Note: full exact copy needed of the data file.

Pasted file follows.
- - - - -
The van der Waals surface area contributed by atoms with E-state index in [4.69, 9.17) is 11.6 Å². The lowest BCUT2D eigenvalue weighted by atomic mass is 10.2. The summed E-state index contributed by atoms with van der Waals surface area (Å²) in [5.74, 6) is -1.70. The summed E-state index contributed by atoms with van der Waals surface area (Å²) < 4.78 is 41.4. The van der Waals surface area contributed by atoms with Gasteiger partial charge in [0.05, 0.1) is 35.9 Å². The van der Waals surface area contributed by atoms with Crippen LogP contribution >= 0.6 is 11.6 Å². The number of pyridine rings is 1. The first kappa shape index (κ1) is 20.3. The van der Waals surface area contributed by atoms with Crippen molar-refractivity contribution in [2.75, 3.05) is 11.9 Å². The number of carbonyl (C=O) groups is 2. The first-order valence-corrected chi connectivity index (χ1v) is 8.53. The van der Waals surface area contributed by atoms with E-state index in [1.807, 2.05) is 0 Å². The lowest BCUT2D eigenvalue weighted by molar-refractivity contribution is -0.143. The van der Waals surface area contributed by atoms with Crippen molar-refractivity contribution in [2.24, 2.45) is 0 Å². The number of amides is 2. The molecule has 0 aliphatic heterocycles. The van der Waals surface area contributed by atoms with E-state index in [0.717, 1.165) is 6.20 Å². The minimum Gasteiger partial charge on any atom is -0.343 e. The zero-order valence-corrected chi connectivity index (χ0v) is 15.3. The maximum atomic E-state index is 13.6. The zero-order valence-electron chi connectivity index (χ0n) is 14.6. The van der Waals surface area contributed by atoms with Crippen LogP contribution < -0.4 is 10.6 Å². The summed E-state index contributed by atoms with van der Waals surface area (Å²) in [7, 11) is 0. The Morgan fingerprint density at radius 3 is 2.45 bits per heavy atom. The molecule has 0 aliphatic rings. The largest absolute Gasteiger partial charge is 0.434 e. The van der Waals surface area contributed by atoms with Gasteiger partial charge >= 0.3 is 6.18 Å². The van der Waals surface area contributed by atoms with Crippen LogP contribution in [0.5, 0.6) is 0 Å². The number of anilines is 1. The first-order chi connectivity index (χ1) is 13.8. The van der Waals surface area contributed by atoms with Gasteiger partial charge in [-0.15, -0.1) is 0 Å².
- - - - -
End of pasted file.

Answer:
The van der Waals surface area contributed by atoms with E-state index in [4.69, 9.17) is 11.6 Å². The lowest BCUT2D eigenvalue weighted by atomic mass is 10.2. The summed E-state index contributed by atoms with van der Waals surface area (Å²) in [5.74, 6) is -1.70. The summed E-state index contributed by atoms with van der Waals surface area (Å²) < 4.78 is 41.4. The van der Waals surface area contributed by atoms with Gasteiger partial charge in [0.05, 0.1) is 35.9 Å². The van der Waals surface area contributed by atoms with Crippen LogP contribution >= 0.6 is 11.6 Å². The number of pyridine rings is 1. The first kappa shape index (κ1) is 20.3. The van der Waals surface area contributed by atoms with Crippen molar-refractivity contribution in [2.75, 3.05) is 11.9 Å². The number of carbonyl (C=O) groups is 2. The first-order valence-corrected chi connectivity index (χ1v) is 8.53. The van der Waals surface area contributed by atoms with E-state index in [1.807, 2.05) is 0 Å². The lowest BCUT2D eigenvalue weighted by molar-refractivity contribution is -0.143. The van der Waals surface area contributed by atoms with Crippen molar-refractivity contribution in [2.24, 2.45) is 0 Å². The number of amides is 2. The molecule has 0 aliphatic heterocycles. The van der Waals surface area contributed by atoms with E-state index in [0.717, 1.165) is 6.20 Å². The minimum Gasteiger partial charge on any atom is -0.343 e. The zero-order valence-corrected chi connectivity index (χ0v) is 15.3. The maximum atomic E-state index is 13.6. The zero-order valence-electron chi connectivity index (χ0n) is 14.6. The van der Waals surface area contributed by atoms with Crippen LogP contribution < -0.4 is 10.6 Å². The summed E-state index contributed by atoms with van der Waals surface area (Å²) in [7, 11) is 0. The Morgan fingerprint density at radius 3 is 2.45 bits per heavy atom. The molecule has 0 aliphatic rings. The largest absolute Gasteiger partial charge is 0.434 e. The van der Waals surface area contributed by atoms with Gasteiger partial charge >= 0.3 is 6.18 Å². The van der Waals surface area contributed by atoms with Crippen LogP contribution in [0.5, 0.6) is 0 Å². The number of anilines is 1. The first-order chi connectivity index (χ1) is 13.8. The van der Waals surface area contributed by atoms with Gasteiger partial charge in [-0.15, -0.1) is 0 Å².